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Will the Euro Exchange Rate's Strength Last?

euro exchange rate

Markets have become increasingly positive on the euro with analysts forecasting further gains in the near- to medium-term.

As we head into the weekend the shared currency has stabilised at lower levels following some better-than-expected NFP data.

"The euro moved a little further below recent 10-week highs against the dollar in pre-payrolls trade. The euro also took a nosedive from the prior day’s three-month high against the pound which rallied in the wake of a surprisingly quick win for Conservatives whose vote tally was enough for a narrow majority in the U.K. parliament," notes Joe Manimbo at Western Union.

While the longer-term picture continues to signal a potential fall to parity with the dollar, analysts see the potential for further gains to 1.15 in the nearer term.

Form is currently on the European currency's side; the euro dollar exchange rate has rallied from 1.0520 in April to achieve a best of 1.1343 in April.

The euro pound exchange rate has meanwhile bounced from 0.7185 in April to a best of 0.7483 in May.

Volatility in the DAX and Bunds - Could Continue to Aid EUR

The problem for those looking to trade the euro and make euro-based international payments at the present time rests with the volatility in German financial markets.

The decline in German bond yields has been sharp and when German bond yields rise so does the euro.

The bond rally reversed on Thursday allowing the DAX to rally and the euro to slump (we have seen how this relationship works before).

“At this point the German index is so erratic it is hard to rationalise its actions. Even disregarding the bond bonanza earlier in the day, the DAX is flipping between hundreds of points in losses and gains each day,” notes Connor Campbell at Spreader.

Expect more of the same in the near-term, we see the DAX-Bund show as being ultimately pro-EUR.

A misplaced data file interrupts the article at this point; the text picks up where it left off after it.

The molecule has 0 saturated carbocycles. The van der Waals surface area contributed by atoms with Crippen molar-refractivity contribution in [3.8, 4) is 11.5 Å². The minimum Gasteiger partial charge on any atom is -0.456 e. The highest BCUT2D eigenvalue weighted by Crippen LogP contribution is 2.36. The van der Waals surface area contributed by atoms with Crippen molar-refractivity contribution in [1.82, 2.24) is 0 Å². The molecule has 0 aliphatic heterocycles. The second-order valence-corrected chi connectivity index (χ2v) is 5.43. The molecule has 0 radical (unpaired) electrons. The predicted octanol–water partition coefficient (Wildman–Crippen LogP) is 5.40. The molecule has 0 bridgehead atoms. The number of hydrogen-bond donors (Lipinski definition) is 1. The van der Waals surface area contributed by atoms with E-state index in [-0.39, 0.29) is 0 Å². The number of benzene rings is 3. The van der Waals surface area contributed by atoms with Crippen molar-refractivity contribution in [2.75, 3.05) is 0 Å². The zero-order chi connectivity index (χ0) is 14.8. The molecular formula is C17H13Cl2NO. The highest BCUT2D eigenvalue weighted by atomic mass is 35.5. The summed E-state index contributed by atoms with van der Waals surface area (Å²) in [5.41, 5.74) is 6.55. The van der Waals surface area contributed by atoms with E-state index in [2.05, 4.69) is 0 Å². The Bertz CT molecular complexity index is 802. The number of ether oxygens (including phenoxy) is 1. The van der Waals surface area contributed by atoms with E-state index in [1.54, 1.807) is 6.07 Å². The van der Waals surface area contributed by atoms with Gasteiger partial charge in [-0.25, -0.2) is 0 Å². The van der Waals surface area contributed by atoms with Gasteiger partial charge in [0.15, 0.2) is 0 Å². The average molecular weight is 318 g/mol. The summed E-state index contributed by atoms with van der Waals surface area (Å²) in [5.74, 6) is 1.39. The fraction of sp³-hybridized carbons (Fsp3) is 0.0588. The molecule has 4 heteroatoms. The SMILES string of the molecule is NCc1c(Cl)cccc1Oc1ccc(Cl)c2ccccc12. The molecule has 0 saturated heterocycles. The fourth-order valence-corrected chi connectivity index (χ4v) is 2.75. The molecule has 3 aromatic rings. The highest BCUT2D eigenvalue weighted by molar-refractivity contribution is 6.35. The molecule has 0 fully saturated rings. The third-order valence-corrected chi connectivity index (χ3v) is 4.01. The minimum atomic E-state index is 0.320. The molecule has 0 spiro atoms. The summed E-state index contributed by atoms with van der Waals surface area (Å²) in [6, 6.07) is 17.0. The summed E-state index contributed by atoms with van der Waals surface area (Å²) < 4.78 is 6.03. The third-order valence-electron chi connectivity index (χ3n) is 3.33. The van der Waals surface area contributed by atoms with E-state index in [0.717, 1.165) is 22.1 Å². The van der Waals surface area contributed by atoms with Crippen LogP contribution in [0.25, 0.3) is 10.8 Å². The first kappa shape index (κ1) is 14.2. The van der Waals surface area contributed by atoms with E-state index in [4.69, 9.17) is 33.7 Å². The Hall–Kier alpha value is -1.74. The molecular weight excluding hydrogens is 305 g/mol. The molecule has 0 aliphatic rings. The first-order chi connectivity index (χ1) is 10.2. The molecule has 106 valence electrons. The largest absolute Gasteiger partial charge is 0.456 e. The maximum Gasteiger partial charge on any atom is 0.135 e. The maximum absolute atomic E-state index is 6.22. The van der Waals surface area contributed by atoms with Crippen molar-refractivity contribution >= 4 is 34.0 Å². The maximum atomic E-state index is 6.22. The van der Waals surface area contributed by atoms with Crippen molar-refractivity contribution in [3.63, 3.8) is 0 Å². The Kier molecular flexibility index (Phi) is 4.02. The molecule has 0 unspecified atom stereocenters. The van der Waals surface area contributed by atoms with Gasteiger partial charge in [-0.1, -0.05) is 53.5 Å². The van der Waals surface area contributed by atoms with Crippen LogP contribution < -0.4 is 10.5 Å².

Greek Situation Improves… Very Gradually

Meanwhile, the politically inspired risk that has kept the euro complex under pressure for some time appears to be waning and should aid the shared currency.

It appears that there are signs of conciliation on both sides as there are reports of solid lines of communication between Chancellor Merkel and Greek PM Tsipras.

While Merkel appears ready to sanction additional funds, Tsipras has signalled that he is not prepared to give in on one of his policy red-lines, namely pensions reform.

Nevertheless, currency commentators have noted that there are reports that sufficient funds are available to meet the €774m payment to the IMF on the 12th.

“The ECB has expanded Greek bank ELA funding by a further €2bn to €79bn, which suggests that the Bank is not signalling any loss of confidence as regards Greece, for now at least,” says Jeremy Stretch at CIBC.

Forecasting Euro Strength to Continue Near-Term

Cut away the ups and downs that we are seeing and look at the bigger picture.

We have three time frames, short-term = a matter of days. Mid-term = a matter of weeks. Long-term = a matter of months.

The longer-term forecasts confirm the euro will eventually succumb to pressure as the ECB maintains a path of quantitative easing while the Bank of England and US Federal Reserve raise rates.

But, the shorter- and nearer-term prospects are more constructive.

“Evidence of a continued reduction of near-term political risk, allied to the uptick in inflation expectations and resilience in Eurozone peripheral data, suggests the EUR short squeeze could extend towards the 1.1445/50 levels last seen in mid-February,” says Stretch.

Staying Negative Long-Term

On the long-term, we get the sense that traders continue to stand behind the dollar - "we expect the US economy to accelerate significantly in Q3, pushing the greenback higher," says a weekly currency forecast note from Swissquote Bank in Switzerland.

Despite the weak growth other data indicates underlying strong activity.

US data will be continue to be closely monitored in the coming weeks and traders will be eager to buy dollar as soon as a good news will be released.

"We believe that EUR/USD correction is coming to an end and that the euro will need a real bad news from the US to break the strong 1.1389 resistance. If the single currency loses momentum, a support lies at 1.1029 (previous resistance, now support) and 1.0458 further," say Swissquote.